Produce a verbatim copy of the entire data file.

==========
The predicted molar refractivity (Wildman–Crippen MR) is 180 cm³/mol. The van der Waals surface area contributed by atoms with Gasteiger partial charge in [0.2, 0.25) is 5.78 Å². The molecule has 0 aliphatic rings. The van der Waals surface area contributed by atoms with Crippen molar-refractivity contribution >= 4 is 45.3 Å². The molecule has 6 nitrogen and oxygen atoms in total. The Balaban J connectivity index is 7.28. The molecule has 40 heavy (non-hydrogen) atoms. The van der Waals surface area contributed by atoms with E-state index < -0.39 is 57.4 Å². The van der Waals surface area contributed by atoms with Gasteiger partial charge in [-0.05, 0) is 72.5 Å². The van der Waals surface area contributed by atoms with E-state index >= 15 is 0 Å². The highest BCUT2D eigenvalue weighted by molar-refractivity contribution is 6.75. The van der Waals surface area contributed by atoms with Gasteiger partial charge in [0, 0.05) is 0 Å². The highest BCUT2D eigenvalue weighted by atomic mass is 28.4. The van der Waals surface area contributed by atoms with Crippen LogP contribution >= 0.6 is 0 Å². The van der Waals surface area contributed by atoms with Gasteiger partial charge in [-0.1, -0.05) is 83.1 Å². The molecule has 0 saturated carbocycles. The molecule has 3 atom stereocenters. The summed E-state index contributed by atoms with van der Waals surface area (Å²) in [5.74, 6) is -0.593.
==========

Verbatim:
The predicted molar refractivity (Wildman–Crippen MR) is 180 cm³/mol. The van der Waals surface area contributed by atoms with Gasteiger partial charge in [0.2, 0.25) is 5.78 Å². The molecule has 0 aliphatic rings. The van der Waals surface area contributed by atoms with Crippen molar-refractivity contribution >= 4 is 45.3 Å². The molecule has 6 nitrogen and oxygen atoms in total. The Balaban J connectivity index is 7.28. The molecule has 40 heavy (non-hydrogen) atoms. The van der Waals surface area contributed by atoms with E-state index < -0.39 is 57.4 Å². The van der Waals surface area contributed by atoms with Gasteiger partial charge in [-0.05, 0) is 72.5 Å². The van der Waals surface area contributed by atoms with E-state index >= 15 is 0 Å². The highest BCUT2D eigenvalue weighted by molar-refractivity contribution is 6.75. The van der Waals surface area contributed by atoms with Gasteiger partial charge in [0, 0.05) is 0 Å². The highest BCUT2D eigenvalue weighted by atomic mass is 28.4. The van der Waals surface area contributed by atoms with Crippen LogP contribution >= 0.6 is 0 Å². The van der Waals surface area contributed by atoms with Gasteiger partial charge in [-0.1, -0.05) is 83.1 Å². The molecule has 0 saturated carbocycles. The molecule has 3 atom stereocenters. The summed E-state index contributed by atoms with van der Waals surface area (Å²) in [5.74, 6) is -0.593.